In a major speech Friday morning, President Obama scaled back the NSA's surveillance operations and redefines how we collect intelligence overseas. In brief, he ordered the end of the bulk telephony metadata program (in its current from) and spying on foreign leaders. Beyond that, though, the future remains murky.
Truth be told, Obama did announce several reforms, some of which fell in line with the recommendations made by the advisory committee he set up for reforming America's intelligence practices. The main one means that the intelligence community must get court approval before tapping into its vast database of telephone data. He also announced:
- a set of reforms to programs and procedures to provide greater transparency from the intelligence community
- new reforms to restrict amount of information collected on foreign targets overseas under Section 702
- a policy change to make national security letters secret for only a limited period of time in order to increase transparency
- an end to Section 215 bulk collection of telephone metadata program in favor of "a new mechanism"
All of that sounds pretty vague because it is. The president stops short of announcing specifically how intelligence-gathering will be conducted in the future and instead continues to dwell on the idea that his administration will increase transparency, make small course corrections, and set up an outside committee to protect privacy. (He did say that a senior White House official will be appointed to implement privacy safeguards.)
Other recommendations from the advisory committee, like seeking court approval for national security letters, were ignored. Obama also failed to mention anything about the NSA's supposed creation of "back doors" and ability to break encryption. He said nothing of the NSA's reported intrusion into the servers of internet companies or the advisory's committee's recommendation that that agency "not in any way subvert, undermine, weaken or make vulnerable" commercial software.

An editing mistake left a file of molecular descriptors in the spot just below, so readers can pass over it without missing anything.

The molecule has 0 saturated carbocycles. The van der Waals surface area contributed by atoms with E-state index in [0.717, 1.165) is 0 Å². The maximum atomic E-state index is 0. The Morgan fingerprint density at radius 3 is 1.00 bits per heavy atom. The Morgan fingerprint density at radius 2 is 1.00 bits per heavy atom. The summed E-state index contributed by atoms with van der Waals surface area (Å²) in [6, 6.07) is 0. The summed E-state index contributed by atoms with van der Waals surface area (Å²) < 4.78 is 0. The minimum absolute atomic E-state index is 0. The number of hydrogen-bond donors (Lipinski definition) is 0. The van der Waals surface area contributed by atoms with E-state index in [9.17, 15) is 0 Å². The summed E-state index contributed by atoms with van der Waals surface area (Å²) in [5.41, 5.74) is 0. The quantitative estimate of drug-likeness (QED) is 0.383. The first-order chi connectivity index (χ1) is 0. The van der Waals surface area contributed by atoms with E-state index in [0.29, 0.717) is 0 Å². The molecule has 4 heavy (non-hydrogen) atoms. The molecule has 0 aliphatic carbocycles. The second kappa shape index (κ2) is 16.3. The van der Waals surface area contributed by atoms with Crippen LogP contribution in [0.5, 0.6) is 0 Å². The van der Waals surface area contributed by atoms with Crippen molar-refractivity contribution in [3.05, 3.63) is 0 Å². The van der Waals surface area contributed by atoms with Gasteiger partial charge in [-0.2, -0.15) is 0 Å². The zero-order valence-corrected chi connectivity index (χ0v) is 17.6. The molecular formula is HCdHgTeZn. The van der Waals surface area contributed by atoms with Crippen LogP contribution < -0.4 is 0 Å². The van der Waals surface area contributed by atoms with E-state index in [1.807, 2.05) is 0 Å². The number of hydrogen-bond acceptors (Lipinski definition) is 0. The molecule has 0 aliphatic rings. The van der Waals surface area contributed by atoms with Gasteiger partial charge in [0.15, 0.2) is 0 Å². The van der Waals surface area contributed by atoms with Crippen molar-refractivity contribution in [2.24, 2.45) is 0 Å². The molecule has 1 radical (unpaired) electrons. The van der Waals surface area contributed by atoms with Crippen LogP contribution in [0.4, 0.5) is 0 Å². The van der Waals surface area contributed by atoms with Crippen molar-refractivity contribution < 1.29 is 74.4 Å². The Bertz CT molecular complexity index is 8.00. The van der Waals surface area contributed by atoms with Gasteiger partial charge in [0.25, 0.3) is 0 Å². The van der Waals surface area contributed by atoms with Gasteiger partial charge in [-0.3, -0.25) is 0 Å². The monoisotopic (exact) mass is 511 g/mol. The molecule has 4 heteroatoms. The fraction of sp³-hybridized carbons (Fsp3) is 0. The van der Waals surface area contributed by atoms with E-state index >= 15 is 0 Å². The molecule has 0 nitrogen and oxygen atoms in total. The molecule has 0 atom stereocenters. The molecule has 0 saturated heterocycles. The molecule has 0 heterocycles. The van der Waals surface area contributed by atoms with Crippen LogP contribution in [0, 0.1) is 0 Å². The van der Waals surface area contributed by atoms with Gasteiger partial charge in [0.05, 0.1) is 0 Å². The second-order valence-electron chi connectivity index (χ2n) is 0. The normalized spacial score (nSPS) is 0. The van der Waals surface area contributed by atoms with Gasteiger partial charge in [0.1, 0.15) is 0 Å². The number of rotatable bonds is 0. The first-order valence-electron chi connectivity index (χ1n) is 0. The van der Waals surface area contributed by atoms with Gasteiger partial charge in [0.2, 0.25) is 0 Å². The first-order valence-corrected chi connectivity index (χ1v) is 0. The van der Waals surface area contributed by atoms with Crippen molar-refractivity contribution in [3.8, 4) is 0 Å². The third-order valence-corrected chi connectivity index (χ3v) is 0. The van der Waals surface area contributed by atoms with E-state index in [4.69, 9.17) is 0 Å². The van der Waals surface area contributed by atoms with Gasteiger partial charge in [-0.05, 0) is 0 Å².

The mystery of what NSA surveillance will look like in the future lingers. We don't know, for instance, what this "new mechanism" for bulk collection of data will look like. Bulk collection of data will continue, however, albeit in a slightly limited form. The intelligence community, for instance, will only be able to pursue phone calls that are two steps removed from a number associated with terrorists instead of the current limit of three steps. Nevertheless, Obama made it clear that whatever replaces Section 215 could be pretty similar to Section 215.
Obama did concede that we would have to work to restore confidence in the United States overseas. And so in his presidential directive, Obama reiterated that the U.S. "only uses signals intelligence for legitimate national security purposes" and not "to suppress criticism or dissent" or "to disadvantage people on the basis of their ethnicity, race, gender, sexual orientation, or religious beliefs." He added that the U.S. does "not collect intelligence to provide a competitive advantage to U.S. companies, or U.S. commercial sectors." So no more spying an Angela Merkel or any other foreign leaders.
All that said, the president worked hard to defend the nation's intelligence-gathering activities. Obama emphasized that the controversy surrounding surveillance programs at places like the NSA probably have more to do with the gap between technological advances and policies than they do with breaking the law or violating American's civil liberties. He maintained that the intelligence community is full of patriotic Americans doing the right thing. You have to wonder how many Americans who've been spied on by the NSA actually feel that way.
This isn't the end of the road, when it comes to NSA reform, though. From here, it's up to the courts and Congress to add detail to Obama's broadly worded announcements. It's also up to the people to keep fighting for their right not to be spied on.
Image via AP